The Capitals’ Depth Is Winning Out Against the Golden Knights
Geoff Burke-USA TODAY Sports. Pictured: Evgeny Kuznetsov
The Washington Capitals put together the best performance of the Stanley Cup Final on Saturday night and were rewarded with a 3-1 victory. They now lead the series 2-1 and are -230 favorites to win the Cup. That number implies they have ~69.7% chance of hoisting Lord Stanley.
Often in sports — especially one as volatile as hockey — the better team loses, but so far the series scoreline is a pretty fair reflection of how things have shaken out.
Game 4 Odds In Context
After closing at +137 (Pinnacle) in Game 1, the Capitals opened at that same number for Game 2. Money then came in on the visitors, and they closed at +125, while Vegas came off the board at -138.
For Game 3, the line opened Washington -134/+121 but closed at -123/+111. It should be noted that nobody knew what to expect out of Washington’s first-line center, Evgeny Kuznetsov, for Game 3. The 26-year-old left Game 2 with an injury, and even though he was announced as a go before the game, it was assumed he’d be at less than 100%.
Game 4 opened at -124/+112 in favor of Washington but quickly moved to -130/+118, which shouldn’t be that surprising considering how well Washington has played over the last six periods. Even so, when you consider where Vegas closed for Games 1 (-152) and 2 (-138), compared to Washington’s prices in D.C., it is clear that the market still fancies the Golden Knights as the better team in this series, which is a notion I disagree with.
Under the Hood
Even though the Knights have had a little bit more of the shot share at 5v5, the Capitals have generated more scoring chances and high-danger scoring chances in the series. In terms of expected goals (xG), things were basically a coin flip in the first two games, so a split is a fair result, but Game 3 saw Washington get credit for a great game.
A lot has been made of Vegas’ depth throughout the season, but Washington’s middle-roster players have played huge roles this series.
The Capitals’ third line especially deserves our attention, as Lars Eller, Brett Connolly and Andre Burakovsky have driven play at an impressive clip through the first three games of the Final.
With that line rolling, the Capitals are going to be hard to beat. Their top line of Alex Ovechkin, Kuznetsov and Tom Wilson is always going to get chances, and their second line, which consists of T.J. Oshie, Nicklas Backstrom and Jakub Vrana, is basically another No. 1 unit.
Meanwhile, the Knights’ middle-six forwards have struggled mightily, and that means their only way out is to rely on their stars. Jonathan Marchessault, Reilly Smith and William Karlsson will need to carry the Knights — and they’re capable of doing that — but it’s a tall order.
Coming into the playoffs, the narrative surrounding these teams was that Washington’s star players would need to carry the Capitals through each game, while Vegas’ depth would lead to its success. So far, the opposite has been true, and the Caps’ ability to roll three talented lines has made the difference. That is a luxury that Vegas just doesn’t have.
Looking Beyond Game 4
Just like in Game 3, I don’t see much value in the moneyline on either side right now. I make this game just about 55/45 in favor of Washington, so the odds are appropriate. Barring a Washington blowout in Game 4, I think there will be value on the Capitals in Game 5 on the road given their prices in the first two games of the series. Even if Vegas loses Game 4, I foresee the “must-win” narrative coming into play and inflating the price on the Golden Knights in Sin City. Just something to keep in mind for when the Game 5 market opens.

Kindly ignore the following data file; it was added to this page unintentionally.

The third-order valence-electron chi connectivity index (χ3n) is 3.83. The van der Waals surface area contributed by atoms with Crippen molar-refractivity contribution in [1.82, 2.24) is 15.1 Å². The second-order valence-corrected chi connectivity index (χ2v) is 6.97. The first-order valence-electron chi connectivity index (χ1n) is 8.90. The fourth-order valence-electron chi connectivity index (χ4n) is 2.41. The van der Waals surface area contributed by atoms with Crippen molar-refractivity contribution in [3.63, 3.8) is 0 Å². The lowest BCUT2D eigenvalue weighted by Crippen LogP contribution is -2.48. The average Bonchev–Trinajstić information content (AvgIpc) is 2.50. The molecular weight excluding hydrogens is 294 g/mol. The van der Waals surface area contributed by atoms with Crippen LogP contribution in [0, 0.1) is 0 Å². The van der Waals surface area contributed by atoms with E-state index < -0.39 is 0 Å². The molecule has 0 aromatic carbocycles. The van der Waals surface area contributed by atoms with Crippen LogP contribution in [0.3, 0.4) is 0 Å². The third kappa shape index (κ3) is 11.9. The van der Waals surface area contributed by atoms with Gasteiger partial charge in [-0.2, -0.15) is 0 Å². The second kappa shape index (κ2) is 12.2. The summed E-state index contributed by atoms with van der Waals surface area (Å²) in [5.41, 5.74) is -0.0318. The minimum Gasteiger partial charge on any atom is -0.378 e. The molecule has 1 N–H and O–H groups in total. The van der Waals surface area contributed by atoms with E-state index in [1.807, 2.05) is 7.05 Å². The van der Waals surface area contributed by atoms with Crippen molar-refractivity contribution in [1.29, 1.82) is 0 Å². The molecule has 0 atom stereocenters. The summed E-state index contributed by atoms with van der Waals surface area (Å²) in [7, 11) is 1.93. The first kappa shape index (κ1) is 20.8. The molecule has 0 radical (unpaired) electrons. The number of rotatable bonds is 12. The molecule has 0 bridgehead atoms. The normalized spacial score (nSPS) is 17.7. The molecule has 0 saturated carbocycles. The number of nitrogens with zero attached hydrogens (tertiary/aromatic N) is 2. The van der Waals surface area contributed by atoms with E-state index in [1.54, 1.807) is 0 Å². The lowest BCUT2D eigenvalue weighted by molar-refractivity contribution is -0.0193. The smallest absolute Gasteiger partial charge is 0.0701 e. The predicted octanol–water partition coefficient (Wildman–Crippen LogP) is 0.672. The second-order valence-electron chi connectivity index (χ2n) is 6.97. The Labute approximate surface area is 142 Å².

by Joe Holka
Through three games, Marchessault (24) is the only player with more individual Corsi For (shot attempts) than Carlson (16) in the series, and half of his shot attempts have come on the power play. No player — not even Ovechkin — has more power play shot attempts than Carlson (eight), and Vegas has little reason to change its defensive scheme after allowing just one power-play goal (on seven opportunities) for the Capitals through three games. The Golden Knights seem content taking away Ovechkin’s one-timer, which opens up lanes for Carlson to get shots through from the top of the umbrella. His six shots on goal in Game 3 could easily be less of an outlier and more of a sign of things to come; if that continues, the current line of 2.5 could look pretty egregious early in Game 4.
Game 4 Facts and Figures
by Evan Abrams
The Golden Knights have dropped two games in a row for the first time this postseason. The Knights did actually lose their final two games of the regular season, but Marc-Andre Fleury didn’t start both of those games. In fact, the last time “Flower” dropped two in a row was March 14 and 16 against the Devils and Wild, respectively. Fleury started 25 games between then and Game 3. The good news for the Knights is that Fleury is 4-0 coming off two losses in a row with Vegas.
Another trend that points to the Knights is that teams that have lost at least two games in a row in the Stanley Cup Final are 18-4 (+9.7 units) in their next game. However, road teams in this spot are just 2-2, while home teams are 16-2 and 8.8 units in the black.
Data courtesy of Natural Stat Trick, Moneypuck.com and Corsica.Hockey.